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Genetically-Driven Enhancement of Dopaminergic Transmission Affects Moral Acceptability in Females but Not in Males: A Pilot Study

Pellegrini, Silvia and Palumbo, Sara and Iofrida, Caterina and Melissari, Erika and Rota, Giuseppina and Mariotti, Veronica and Anastasio, Teresa and Manfrinati, Andrea and Rumiati, Rino and Lotto, Lorella and Sarlo, Michela and Pietrini, Pietro Genetically-Driven Enhancement of Dopaminergic Transmission Affects Moral Acceptability in Females but Not in Males: A Pilot Study. Frontiers in Behavioral Neuroscience, 11 (156). ISSN 1662-5153 (2017)

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Moral behavior has been a key topic of debate for philosophy and psychology for a long time. In recent years, thanks to the development of novel methodologies in cognitive sciences, the question of how we make moral choices has expanded to the study of neurobiological correlates that subtend the mental processes involved in moral behavior. For instance, in vivo brain imaging studies have shown that distinct patterns of brain neural activity, associated with emotional response and cognitive processes, are involved in moral judgment. Moreover, while it is well-known that responses to the same moral dilemmas differ across individuals, to what extent this variability may be rooted in genetics still remains to be understood. As dopamine is a key modulator of neural processes underlying executive functions, we questioned whether genetic polymorphisms associated with decision-making and dopaminergic neurotransmission modulation would contribute to the observed variability in moral judgment. To this aim, we genotyped five genetic variants of the dopaminergic pathway [rs1800955 in the dopamine receptor D4 (DRD4) gene, DRD4 48 bp variable number of tandem repeat (VNTR), solute carrier family 6 member 3 (SLC6A3) 40 bp VNTR, rs4680 in the catechol-O-methyl transferase (COMT) gene, and rs1800497 in the ankyrin repeat and kinase domain containing 1 (ANKK1) gene] in 200 subjects, who were requested to answer 56 moral dilemmas. As these variants are all located in genes belonging to the dopaminergic pathway, they were combined in multilocus genetic profiles for the association analysis. While no individual variant showed any significant effects on moral dilemma responses, the multilocus genetic profile analysis revealed a significant gender-specific influence on human moral acceptability. Specifically, those genotype combinations that improve dopaminergic signaling selectively increased moral acceptability in females, by making their responses to moral dilemmas more similar to those provided by males. As females usually give more emotionally-based answers and engage the “emotional brain” more than males, our results, though preliminary and therefore in need of replication in independent samples, suggest that this increase in dopamine availability enhances the cognitive and reduces the emotional components of moral decision-making in females, thus favoring a more rationally-driven decision process.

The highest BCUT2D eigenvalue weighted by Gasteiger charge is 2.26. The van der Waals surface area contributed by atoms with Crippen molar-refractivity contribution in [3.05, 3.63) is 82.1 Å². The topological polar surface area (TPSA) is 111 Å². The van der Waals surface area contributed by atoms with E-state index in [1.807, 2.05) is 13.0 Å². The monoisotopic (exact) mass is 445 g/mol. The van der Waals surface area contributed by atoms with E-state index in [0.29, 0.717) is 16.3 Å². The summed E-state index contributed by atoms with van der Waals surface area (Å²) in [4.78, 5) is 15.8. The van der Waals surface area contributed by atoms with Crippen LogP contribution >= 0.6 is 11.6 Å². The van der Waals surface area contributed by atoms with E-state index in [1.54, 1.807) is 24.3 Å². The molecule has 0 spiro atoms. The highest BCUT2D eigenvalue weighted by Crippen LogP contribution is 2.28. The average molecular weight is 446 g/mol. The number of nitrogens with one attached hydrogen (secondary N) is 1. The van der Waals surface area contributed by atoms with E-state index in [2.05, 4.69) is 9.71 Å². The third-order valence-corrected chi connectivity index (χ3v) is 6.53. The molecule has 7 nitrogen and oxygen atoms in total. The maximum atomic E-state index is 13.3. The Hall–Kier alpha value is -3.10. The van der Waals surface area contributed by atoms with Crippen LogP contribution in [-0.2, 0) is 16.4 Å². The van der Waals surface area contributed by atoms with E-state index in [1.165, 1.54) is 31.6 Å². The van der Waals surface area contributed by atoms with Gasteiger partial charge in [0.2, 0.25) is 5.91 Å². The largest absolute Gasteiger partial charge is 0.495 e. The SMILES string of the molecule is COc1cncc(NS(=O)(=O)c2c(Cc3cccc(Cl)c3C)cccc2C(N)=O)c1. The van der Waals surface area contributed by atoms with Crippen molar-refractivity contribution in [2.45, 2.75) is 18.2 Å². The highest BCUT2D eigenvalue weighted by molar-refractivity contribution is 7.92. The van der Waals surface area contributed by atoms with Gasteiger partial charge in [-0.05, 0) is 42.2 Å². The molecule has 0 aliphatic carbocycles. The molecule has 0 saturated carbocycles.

Item Type: Article
Identification Number: 10.3389/fnbeh.2017.00156
Additional Information: Supplementary material at: http://journal.frontiersin.org/article/10.3389/fnbeh.2017.00156/full#supplementary-material
Funders: Grant from Fondazione Gio.I.A, Pisa (Italy), PRIN 2010-2011 (Italian Ministry of Education, University and Research), Fondazione Cassa di Risparmio di Lucca (Grant 2016-2017)
Uncontrolled Keywords: dopamine, genetic variant, moral behavior, decision-making, moral dilemma
Subjects: R Medicine > RC Internal medicine > RC0321 Neuroscience. Biological psychiatry. Neuropsychiatry
Research Area: Computer Science and Applications
Depositing User: Caterina Tangheroni
Date Deposited: 08 Sep 2017 10:47
Last Modified: 08 Sep 2017 10:47
URI: http://eprints.imtlucca.it/id/eprint/3782

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